In the 'CBS Sunday Morning' interview, Turner also discussed his 10-year marriage to Jane Fonda.
CNN founder Ted Turner is opening up about living with Lewy body dementia.
The 79-year-old media mogul spoke to Ted Koppel in a new interview set to air this Sunday on CBS Sunday Morning about how the progressive brain disorder has affected him.
“It’s a mild case of what people have as Alzheimer’s," Turner says, after revealing that he was initially misdiagnosed with manic depression. "It’s similar to that. But not nearly as bad. Alzheimer’s is fatal.”
“Thank goodness I don’t have that," he adds. "But, I also have got, let’s -- the one that’s -- I can’t remember the name of it... dementia. I can’t remember what my disease is.”
Turner shares that he's tired, exhausted and forgetful as a result of the disease, which, the Mayo Clinic notes, is the second most common type of progressive dementia after Alzheimer's disease dementia. Its symptoms, according to the Mayo Clinic, can also include movement disorders, sleep difficulties and depression.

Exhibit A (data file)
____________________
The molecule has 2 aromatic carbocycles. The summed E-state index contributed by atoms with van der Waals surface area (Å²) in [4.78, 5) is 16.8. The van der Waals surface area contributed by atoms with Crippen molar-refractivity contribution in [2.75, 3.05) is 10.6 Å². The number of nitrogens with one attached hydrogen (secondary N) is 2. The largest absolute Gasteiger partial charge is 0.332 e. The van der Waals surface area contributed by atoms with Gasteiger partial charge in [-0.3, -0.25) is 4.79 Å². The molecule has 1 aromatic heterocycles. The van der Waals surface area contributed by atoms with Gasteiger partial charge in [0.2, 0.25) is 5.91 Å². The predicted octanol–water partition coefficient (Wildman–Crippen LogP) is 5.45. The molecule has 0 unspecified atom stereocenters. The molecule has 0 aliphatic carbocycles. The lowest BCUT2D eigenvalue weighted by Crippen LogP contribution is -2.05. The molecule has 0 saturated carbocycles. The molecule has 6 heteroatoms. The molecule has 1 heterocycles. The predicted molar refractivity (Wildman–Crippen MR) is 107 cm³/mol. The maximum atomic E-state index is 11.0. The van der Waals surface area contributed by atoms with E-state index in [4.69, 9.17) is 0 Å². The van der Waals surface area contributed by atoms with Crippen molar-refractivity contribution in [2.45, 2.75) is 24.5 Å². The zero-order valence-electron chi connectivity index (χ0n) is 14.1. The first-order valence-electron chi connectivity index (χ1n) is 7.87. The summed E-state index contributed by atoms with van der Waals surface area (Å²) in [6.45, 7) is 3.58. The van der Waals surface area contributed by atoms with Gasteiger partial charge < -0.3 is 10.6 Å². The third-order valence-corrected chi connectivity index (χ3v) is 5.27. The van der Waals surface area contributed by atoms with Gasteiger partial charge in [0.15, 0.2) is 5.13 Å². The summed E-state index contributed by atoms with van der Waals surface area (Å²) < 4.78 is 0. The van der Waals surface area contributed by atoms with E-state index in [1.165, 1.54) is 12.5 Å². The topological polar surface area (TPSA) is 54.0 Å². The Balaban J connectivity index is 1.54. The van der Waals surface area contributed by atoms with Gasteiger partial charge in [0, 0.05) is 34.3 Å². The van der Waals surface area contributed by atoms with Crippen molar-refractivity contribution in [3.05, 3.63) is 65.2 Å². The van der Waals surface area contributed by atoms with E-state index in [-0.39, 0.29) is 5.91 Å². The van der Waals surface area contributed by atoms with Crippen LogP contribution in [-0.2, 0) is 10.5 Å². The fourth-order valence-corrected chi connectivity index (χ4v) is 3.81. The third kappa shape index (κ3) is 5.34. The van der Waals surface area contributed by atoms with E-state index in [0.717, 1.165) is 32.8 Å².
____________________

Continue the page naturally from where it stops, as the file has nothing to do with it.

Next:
During the interview, Turner also discusses what he makes of the news today and why he didn't ever run for office -- something, he says, had much to do with his third wife, actress Jane Fonda, who he was married to from 1991 to 2001.
“Well, the closest I came to running for office was when I was married to Jane Fonda. And when I discussed it with her -- she was married to one politician,” Turner tells Koppel of Fonda's second husband, Tom Hayden. “And she said, you know, ‘If you run for, for office, you run alone.’”
In the HBO documentary, Jane Fonda in Five Acts, the 80-year-old actress opens up about her 10-year marriage to Turner.
“In his heart, Ted is not a wealthy, powerful, privileged person, he’s a little boy who likes to play and has wild brilliance. And that is what I was attracted too,” Fonda reveals, adding why the two worked together. “I learned a lot with all the men in my life, but I learned the most with Ted. His vision is macro and I’m micro, so we were a great partnership.”
Ultimately, “as we moved through our decade together, I became more of a feminist,” Fonda says of what drove them apart. “None of my marriages were democratic because I was too worried about pleasing.”
In the film, she also visits her ex-husband at his ranch in Montana -- the location of his CBS Sunday Morning interview -- where she says he “looks great” upon seeing him. “Getting old is hard, isn’t it?” she quips with a laugh.
Since splitting from Turner in 2001, Fonda has yet to remarry. Back in May, ET caught up with the Book Club star, who discussed dating while being famous. See what she had to say in the video below: